Accordingly, I made inquiries about removing the Trump name from the facade. I was told that a few others had also sought its removal but that this was a bad idea because having the Trump name made the building and its units more valuable. I found this hard to believe until I saw a market analsyis of Trump-branded properties and comparable properties that did not bear his name. Other things being equal, the Trump name added value. Apparently, people associated it with quality.

How could this be? I developed two (non-exclusive) hypotheses. First, suppose you are in the market for an apartment. You think (for whatever reason) that Trump only puts his name on high-quality properties. You shop around and you are trying to decide between an apartment in a Trump-branded building and another building. Even though you think that the apartments and buildings appear to be of equal quality, you believe that buildings and apartments often have hidden aspects, and so you are willing to pay a Trump premium for the apartment in the Trump-branded building. Second, many purchasers of apartment units in NYC buildings are foreign investors who don't even see the units before purchasing, and so they may be paying a Trump premium because they are buying from afar. Although I had chosen to live in the building despite its bearing the Trump name, it appeared that more people chose to live there because of the Trump name.

Various recent news stories report on how Trump's remarks about undocumented immigrants from Mexico have hurt his business, with various companies canceling collaborations with him. My question is whether the damage to the Trump name will cause a diminution in (or reversal of) the Trump premium for individuals. Undoubtedly, there will be people who, prior to the Donald's presidential announcement, would have paid a premium to stay in a Trump hotel or live in a Trump apartment but who will now regard these prospects as less appealing. And given constant supply, reduced demand should result in lower prices. But whether the demand is reduced sufficiently to turn the Trump premium negative remains to be seen.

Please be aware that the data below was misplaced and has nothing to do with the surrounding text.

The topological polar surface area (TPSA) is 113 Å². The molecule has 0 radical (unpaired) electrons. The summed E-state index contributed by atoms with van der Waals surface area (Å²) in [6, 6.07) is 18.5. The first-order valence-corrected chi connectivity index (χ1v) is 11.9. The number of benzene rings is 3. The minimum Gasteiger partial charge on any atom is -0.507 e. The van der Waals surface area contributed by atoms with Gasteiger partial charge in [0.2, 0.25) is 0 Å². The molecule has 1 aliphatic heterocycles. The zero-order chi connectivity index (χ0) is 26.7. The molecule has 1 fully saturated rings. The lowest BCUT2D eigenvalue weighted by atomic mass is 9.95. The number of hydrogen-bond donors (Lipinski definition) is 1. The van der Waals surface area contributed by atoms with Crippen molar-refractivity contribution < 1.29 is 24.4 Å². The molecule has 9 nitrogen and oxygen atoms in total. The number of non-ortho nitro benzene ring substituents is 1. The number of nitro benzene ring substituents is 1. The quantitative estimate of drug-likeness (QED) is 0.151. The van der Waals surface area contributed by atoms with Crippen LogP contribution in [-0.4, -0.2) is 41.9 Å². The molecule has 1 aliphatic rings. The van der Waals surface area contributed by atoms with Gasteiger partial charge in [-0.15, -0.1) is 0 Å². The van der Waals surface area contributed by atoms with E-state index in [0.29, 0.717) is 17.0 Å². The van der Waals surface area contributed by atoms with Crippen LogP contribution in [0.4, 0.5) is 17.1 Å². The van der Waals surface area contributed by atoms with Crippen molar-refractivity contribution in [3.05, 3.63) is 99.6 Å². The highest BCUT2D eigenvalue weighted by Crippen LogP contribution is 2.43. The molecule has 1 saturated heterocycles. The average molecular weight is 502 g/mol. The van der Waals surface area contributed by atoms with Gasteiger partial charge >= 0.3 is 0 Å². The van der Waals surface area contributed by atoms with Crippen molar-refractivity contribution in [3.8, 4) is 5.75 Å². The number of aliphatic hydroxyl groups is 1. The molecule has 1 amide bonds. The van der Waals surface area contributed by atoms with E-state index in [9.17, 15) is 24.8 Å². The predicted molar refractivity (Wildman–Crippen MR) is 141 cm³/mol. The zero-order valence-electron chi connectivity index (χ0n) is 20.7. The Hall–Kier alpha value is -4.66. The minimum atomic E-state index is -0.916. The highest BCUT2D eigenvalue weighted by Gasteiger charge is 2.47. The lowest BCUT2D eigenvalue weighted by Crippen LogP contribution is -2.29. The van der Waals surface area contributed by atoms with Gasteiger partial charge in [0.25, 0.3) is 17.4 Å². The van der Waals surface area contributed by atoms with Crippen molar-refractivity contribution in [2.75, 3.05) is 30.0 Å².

If it does, then Trump's troubles could pose an existential threat to his empire. As I understand the business model, a great many of Trump's real estate ventures are like the building I lived in: Other people provide the capital and then they essentially pay Trump a fee to be able to associate their property with his name. Once that name carries a negative connotation with the public, no one not already under contract to pay for the use of his name will continue to do so. Eventually, the Trump name will come off the buildings. 

Wednesday, July 21, 2021

When Does Government Act Through Private Actors? Texas Private Attorney General Enforcement Against Abortion Providers & Trump's Suits Against Big Tech